This judicial deference is afforded whether the academic judgment in question is challenged at public or private law (see, generally, S Hedley “Students as Litigants: A Public Law or a Private Law Issue?” (2015) 14 Hibernian Law Journal 1; P Kamvouniasa & S Varnhamb “In-house or in court? Legal challenges to university decisions” (2006) 18(1) Education and the Law 1). At public law, it is – at the very least – a reflection of the general principle that, on judicial review, specialist decision-making bodies are entitled to deference for decisions within their specialist ambit (see, eg, Canada (Director of Investigation and Research) v Southam  1 SCR 748, 1997 CanLII 385 (SCC) (20 March 1997); Dunsmuir v New Brunswick  1 SCR 190, 2008 SCC 9 (CanLII) (7 March 2008); Henry Denny & Sons (Ireland) Ltd v Minister for Social Welfare  1 IR 34,  IESC 9 (1 December 1997); Orange Communications Ltd v Director of Telecommunications (No 2)  4 IR 159,  IESC 79 (18 May 2000); Fitzgibbon v Law Society  IESC 48 (29 July 2014); Millar v Financial Services Ombudsman  IECA 126 (24 June 2015). Whether at public law or at private law, it also reflects the academic freedom of higher education institutions to make academic decisions, which is protected in Ireland by section 14 of the Universities Act, 1997 (also here).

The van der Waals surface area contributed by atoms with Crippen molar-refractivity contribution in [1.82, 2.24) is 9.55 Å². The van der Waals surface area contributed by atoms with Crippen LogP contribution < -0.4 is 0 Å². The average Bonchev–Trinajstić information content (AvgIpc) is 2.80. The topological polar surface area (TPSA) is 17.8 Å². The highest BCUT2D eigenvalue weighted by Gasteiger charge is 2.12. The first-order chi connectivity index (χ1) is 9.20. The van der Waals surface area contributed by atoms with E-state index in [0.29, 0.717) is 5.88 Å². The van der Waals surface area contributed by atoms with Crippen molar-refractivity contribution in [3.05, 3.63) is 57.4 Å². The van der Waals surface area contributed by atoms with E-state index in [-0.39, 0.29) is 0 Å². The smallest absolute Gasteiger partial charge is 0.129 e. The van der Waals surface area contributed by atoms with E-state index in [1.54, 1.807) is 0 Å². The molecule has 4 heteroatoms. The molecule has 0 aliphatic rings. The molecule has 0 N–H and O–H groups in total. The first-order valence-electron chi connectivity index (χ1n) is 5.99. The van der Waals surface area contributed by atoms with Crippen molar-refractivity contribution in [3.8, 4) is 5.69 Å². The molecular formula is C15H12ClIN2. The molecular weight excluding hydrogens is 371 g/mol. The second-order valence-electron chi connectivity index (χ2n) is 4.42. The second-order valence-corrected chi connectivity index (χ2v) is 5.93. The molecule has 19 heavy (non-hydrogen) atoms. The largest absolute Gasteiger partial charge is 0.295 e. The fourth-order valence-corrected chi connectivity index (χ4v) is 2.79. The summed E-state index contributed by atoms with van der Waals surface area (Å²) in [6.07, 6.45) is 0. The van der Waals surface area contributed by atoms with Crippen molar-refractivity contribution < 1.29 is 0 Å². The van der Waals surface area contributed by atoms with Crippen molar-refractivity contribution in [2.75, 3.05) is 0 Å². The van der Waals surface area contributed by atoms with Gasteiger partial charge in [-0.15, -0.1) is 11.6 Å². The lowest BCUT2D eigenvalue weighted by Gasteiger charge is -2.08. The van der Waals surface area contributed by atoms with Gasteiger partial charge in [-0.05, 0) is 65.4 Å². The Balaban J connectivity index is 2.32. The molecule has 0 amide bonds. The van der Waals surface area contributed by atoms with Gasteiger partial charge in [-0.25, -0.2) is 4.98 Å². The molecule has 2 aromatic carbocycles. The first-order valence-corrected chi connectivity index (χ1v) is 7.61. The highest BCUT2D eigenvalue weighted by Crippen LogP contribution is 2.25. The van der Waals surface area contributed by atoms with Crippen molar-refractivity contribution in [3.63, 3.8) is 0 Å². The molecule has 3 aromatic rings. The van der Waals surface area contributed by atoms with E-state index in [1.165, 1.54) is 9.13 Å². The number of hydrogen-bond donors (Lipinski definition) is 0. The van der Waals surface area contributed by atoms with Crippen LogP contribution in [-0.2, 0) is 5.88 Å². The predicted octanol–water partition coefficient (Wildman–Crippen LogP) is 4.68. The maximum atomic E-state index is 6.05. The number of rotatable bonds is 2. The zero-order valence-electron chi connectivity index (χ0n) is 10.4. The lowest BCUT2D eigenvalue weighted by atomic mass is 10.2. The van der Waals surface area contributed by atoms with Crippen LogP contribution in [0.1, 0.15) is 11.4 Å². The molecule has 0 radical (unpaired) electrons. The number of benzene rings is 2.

The deference is strongest where the university has a Visitor or Visitors who can make the necessary academic decisions. On the public law side of the line, in Thomson v University of London (1864) 33 LJ (Ch) 625, Kindersley VC refused an application to restrain the award of a gold medal to another candidate, as this was an internal matter for the University and its Visitor. On the private law side of the line, in Thorne v University of London  2 WLR 1080, Diplock LJ upheld an order striking out the claim of a law student that his examination papers had been negligently marked, as this was an internal matter for the University and its Visitors. In Patel v University of Bradford Senate, at first instance ( 1 WLR 1488,  3 All ER 841 (ChD)) Megarry VC followed Thorne and held that the Court had no jurisdiction to entertain a claim where the university excluded and declined to re-admit a student who had twice failed his examinations; the Court of Appeal ( 1 WLR 1066,  2 All ER 582 (CA; .doc) affirmed Megarry VC’s judgment; and an application to the European Commission on Human Rights was dismissed as manifestly ill-founded (Application 8844/80 (1982) 4 EHRR 256); on the role of the Visitor, see JW Bridge “Keeping Peace in the Universities: the Role of the Visitor” (1970) 86 LQR 531; W Ricquier “The University Visitor” (1977-8) 4 Dalhousie Law Journal 647; JW Bridge “A Post-Revolutionary Problem in Visitatorial Jurisdiction” 20 Wm & Mary L Rev 415 (1979); JL Caldwell”The Visitor and the Visited: Judicial Review of Universities” (1982) 1 Canterbury Law Review 307; RJ Sadler “The University Visitor. Visitorial Precedent and Procedure in Australia” (1981) 7 University of Tasmania Law Review 2; PM Smith “The Exclusive Jurisdiction of the University Visitor” (1981) 97 LQR 610; PWF Whalley & DM Price “The University Visitor in Western Australia” (1995) 25 UWALR 146 – and note that it has since been superseded in England and Wales (but not in Ireland).